|The cat-ch phrase of "See which way the cat jumps" could be translated into "Wait to see what happens?"|
t. The following two quotes on the origin possibilities of this phrase were taken from "E. Cobham Brewer's Dictionary of Phrase and Fable, 1898:"
"See how the cat jumps, 'which way the wind blows'; which of two alternatives is likely to be the successful one before you give any opinion of its merit or adhesion to it, either moral or otherwise. The allusion is to the game called tip-cat. Before you strike, you must observe which way the 'cat' has jumped up."
"We are told that our forefathers had a cruel sport, which consisted in placing a cat in a tree as a mark to shoot at. A wily sportsman would, of course, wait to see which way it jumped before he shot at her. This sort of sport was very like that of hanging two cats by their tails over a rope."
|Someone who seems very nervous, jumpy, or uneasy might often be compared to being like a cat in this cat-chy phrase.|
Like a cat on a hot tin roof. The only information I could find on this phrase is that of it being a play by Tennessee Williams. I couldn't find any other origin stats besides its being linked to this play. From my research, I found that Tennessee Williams, born Thomas Lanier Williams, earned his second Pulitzer Prize award for this play in 1955 (his first was for "A Streetcar Named Desire" in 1948), and that it was made into a film in 1958. The plot is said to be about a Southern woman who is suffering in her own home due to the depressive nature of her surroundings and a marriage which lacks desire and/or satisfaction.
Recent research at arts.ucsc.edu/GDead/AGDL/gone.html, states this phrase as an old English Proverbial saying that was first collected by John Ray in 1670 in his "English Proverbs." It also says that the phrase originally referred to the phrases of "like a cat on hot bricks" and "like a cat upon a hot bake stone.
|If someone is looking a bit ragged, tired, or disheveled, one might then refer to them as looking like something the ___________________. (Your answer should not require any punctuation.)|
cat dragged in & cat drug in & cat brought in. I searched and searched, and couldn't find anything origin-wise related to this phrase except for maybe one's opinion. I personally think the phrase speaks for itself, in that, when a cat may come pouncing along with its dead kill (per se) looking rather...well... dead, then that would compliment the definition most consider this phrase to mean.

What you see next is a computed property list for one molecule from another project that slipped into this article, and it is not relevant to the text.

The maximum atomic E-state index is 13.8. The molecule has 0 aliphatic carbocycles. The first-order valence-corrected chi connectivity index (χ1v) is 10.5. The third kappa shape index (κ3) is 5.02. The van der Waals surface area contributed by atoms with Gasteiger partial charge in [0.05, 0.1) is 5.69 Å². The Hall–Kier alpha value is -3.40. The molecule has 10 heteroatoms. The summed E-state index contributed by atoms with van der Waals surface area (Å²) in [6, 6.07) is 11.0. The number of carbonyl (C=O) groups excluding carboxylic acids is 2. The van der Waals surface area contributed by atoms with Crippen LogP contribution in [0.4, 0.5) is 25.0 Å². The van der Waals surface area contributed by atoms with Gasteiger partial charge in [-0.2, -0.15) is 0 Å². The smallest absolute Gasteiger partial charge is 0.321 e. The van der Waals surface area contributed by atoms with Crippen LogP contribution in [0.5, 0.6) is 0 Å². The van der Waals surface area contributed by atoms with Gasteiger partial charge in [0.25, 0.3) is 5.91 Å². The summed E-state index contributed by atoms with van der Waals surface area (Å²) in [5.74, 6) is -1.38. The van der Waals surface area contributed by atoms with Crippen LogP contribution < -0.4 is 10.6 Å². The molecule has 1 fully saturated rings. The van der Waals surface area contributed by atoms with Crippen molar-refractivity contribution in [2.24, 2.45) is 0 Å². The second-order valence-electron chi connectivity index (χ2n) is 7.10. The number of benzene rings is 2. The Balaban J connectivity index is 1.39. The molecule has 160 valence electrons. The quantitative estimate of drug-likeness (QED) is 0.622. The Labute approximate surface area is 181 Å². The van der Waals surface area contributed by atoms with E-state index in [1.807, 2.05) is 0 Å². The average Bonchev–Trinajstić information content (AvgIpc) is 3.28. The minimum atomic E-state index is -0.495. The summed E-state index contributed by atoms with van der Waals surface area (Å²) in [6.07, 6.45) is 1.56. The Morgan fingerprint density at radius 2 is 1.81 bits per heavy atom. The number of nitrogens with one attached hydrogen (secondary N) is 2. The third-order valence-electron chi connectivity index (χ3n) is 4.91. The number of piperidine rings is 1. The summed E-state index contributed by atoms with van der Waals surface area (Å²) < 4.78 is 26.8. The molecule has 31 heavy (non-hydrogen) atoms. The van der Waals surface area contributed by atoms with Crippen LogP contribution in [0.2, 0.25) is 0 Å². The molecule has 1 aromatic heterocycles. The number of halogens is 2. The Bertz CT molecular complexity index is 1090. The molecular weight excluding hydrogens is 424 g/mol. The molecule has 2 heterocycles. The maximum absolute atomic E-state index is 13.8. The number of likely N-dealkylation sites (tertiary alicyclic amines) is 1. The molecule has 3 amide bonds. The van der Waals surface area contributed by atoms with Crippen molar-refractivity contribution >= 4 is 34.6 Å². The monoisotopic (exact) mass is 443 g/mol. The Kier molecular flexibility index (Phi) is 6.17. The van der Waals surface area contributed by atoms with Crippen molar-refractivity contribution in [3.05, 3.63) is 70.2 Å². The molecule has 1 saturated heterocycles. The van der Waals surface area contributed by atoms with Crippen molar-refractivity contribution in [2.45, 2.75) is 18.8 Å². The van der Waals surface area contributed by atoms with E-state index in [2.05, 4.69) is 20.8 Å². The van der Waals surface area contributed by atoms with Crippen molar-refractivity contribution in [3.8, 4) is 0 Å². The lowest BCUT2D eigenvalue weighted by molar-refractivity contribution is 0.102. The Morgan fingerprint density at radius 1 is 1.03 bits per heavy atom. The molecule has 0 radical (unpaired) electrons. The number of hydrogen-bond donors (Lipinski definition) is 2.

(Just an added personal info bit here: My all-time favorite band, Poison, has a song by the name "Look What the Cat Dragged In" from their 1986 debut album of the same name.)
|"A person used by another as a dupe or tool," is called what?|
cat's paw. Definition above is from "The American Heritage Dictionary of the English Language: Fourth Edition," which also states the etymology of this phrase as being: "From a fable about a monkey that used a cat's paw to pull chestnuts out of a fire."
|Somebody or something which is held or considered to be very special could be defined by which one of the following cat-ch phrases?|
all of these (cat's meow, cat's pajamas, cat's whiskers). The "Encarta World English Dictionary" states all three of these phrases as having the same meaning with the "cat's whiskers" being the U.K. term for it. Other than that, I again couldn't find any origin stats for these phrases either.
|This cat-ch phrase is defined as "a game in which a loop of string is threaded between the fingers of both hands in variable complex patterns". Also, if you add the words "in the" in-between the two words of the phrase, it then becomes the name of a well-known Harry Chapin song. Which phrase am I looking for here?|
cat's cradle. The definition above was taken from the "Encarta World English Dictionary," which also states the origin of the phrase as this: "Origin uncertain: perhaps an alteration of 'cratch cradle,' the manger in which the infant Jesus Christ was laid, from an alteration of French 'creche'."
The Harry Chapin song I was referring to in the question is that of "Cat's in the Cradle." His wife is said to have been the one who wrote the lyrics to the song as a poem for their son, due to Harry not being around enough after his birth. The song hit it big, reaching #1 on the Billboard charts in December of 1974, and earning Harry a Grammy nomination for "Best Song" as well. Other artists who have since covered this song that I'm aware of include Judy Collins, Johnny Cash, Ugly Kid Joe, and Ricky Skaggs.
|The Cowardly Lion from the movie "The Wizard of Oz" could be classified as this particular cat-ch phrase.|
fraidy-cat. Fraidy-cat, which is also termed scaredy-cat, is defined from numerous dictionary sources as one who is fearful or lacks courage. The "Encarta World English Dictionary" also states this information bit about fraidy-cat: "Fraidy formed from a shortening of afraid. Cat perhaps from that animal's generally skittish nature."
Well, that's all the cat-ch phrases I have for you, I hope you found this quiz fun and enjoyable for I had lots of fun making it. Thanks for playing. :)